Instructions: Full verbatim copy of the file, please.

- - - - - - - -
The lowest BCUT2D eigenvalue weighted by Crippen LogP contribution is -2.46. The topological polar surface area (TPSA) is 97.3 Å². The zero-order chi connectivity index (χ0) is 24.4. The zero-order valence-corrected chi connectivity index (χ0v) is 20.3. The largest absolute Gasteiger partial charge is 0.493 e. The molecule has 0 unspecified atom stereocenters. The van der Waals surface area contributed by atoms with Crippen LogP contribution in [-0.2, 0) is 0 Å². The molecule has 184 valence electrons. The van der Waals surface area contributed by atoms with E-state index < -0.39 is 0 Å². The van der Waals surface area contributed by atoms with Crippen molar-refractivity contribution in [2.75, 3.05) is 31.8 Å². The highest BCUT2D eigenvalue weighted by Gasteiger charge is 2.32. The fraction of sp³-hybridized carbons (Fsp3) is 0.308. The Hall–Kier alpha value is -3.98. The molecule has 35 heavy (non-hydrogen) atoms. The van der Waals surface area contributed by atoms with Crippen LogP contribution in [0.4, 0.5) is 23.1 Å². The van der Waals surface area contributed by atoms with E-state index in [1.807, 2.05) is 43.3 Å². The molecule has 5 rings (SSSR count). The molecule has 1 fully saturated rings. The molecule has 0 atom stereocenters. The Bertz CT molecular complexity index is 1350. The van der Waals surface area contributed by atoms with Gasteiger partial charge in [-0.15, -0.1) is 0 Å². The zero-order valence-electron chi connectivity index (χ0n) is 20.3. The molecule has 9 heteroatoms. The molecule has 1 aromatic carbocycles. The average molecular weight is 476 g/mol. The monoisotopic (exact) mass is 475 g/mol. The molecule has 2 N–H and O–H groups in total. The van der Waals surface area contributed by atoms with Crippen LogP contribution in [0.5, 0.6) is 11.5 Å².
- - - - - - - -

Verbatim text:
The lowest BCUT2D eigenvalue weighted by Crippen LogP contribution is -2.46. The topological polar surface area (TPSA) is 97.3 Å². The zero-order chi connectivity index (χ0) is 24.4. The zero-order valence-corrected chi connectivity index (χ0v) is 20.3. The largest absolute Gasteiger partial charge is 0.493 e. The molecule has 0 unspecified atom stereocenters. The van der Waals surface area contributed by atoms with Crippen LogP contribution in [-0.2, 0) is 0 Å². The molecule has 184 valence electrons. The van der Waals surface area contributed by atoms with E-state index < -0.39 is 0 Å². The van der Waals surface area contributed by atoms with Crippen molar-refractivity contribution in [2.75, 3.05) is 31.8 Å². The highest BCUT2D eigenvalue weighted by Gasteiger charge is 2.32. The fraction of sp³-hybridized carbons (Fsp3) is 0.308. The Hall–Kier alpha value is -3.98. The molecule has 35 heavy (non-hydrogen) atoms. The van der Waals surface area contributed by atoms with Crippen LogP contribution in [0.4, 0.5) is 23.1 Å². The van der Waals surface area contributed by atoms with E-state index in [1.807, 2.05) is 43.3 Å². The molecule has 5 rings (SSSR count). The molecule has 1 fully saturated rings. The molecule has 0 atom stereocenters. The Bertz CT molecular complexity index is 1350. The van der Waals surface area contributed by atoms with Gasteiger partial charge in [-0.15, -0.1) is 0 Å². The zero-order valence-electron chi connectivity index (χ0n) is 20.3. The molecule has 9 heteroatoms. The molecule has 1 aromatic carbocycles. The average molecular weight is 476 g/mol. The monoisotopic (exact) mass is 475 g/mol. The molecule has 2 N–H and O–H groups in total. The van der Waals surface area contributed by atoms with Crippen LogP contribution in [0.5, 0.6) is 11.5 Å².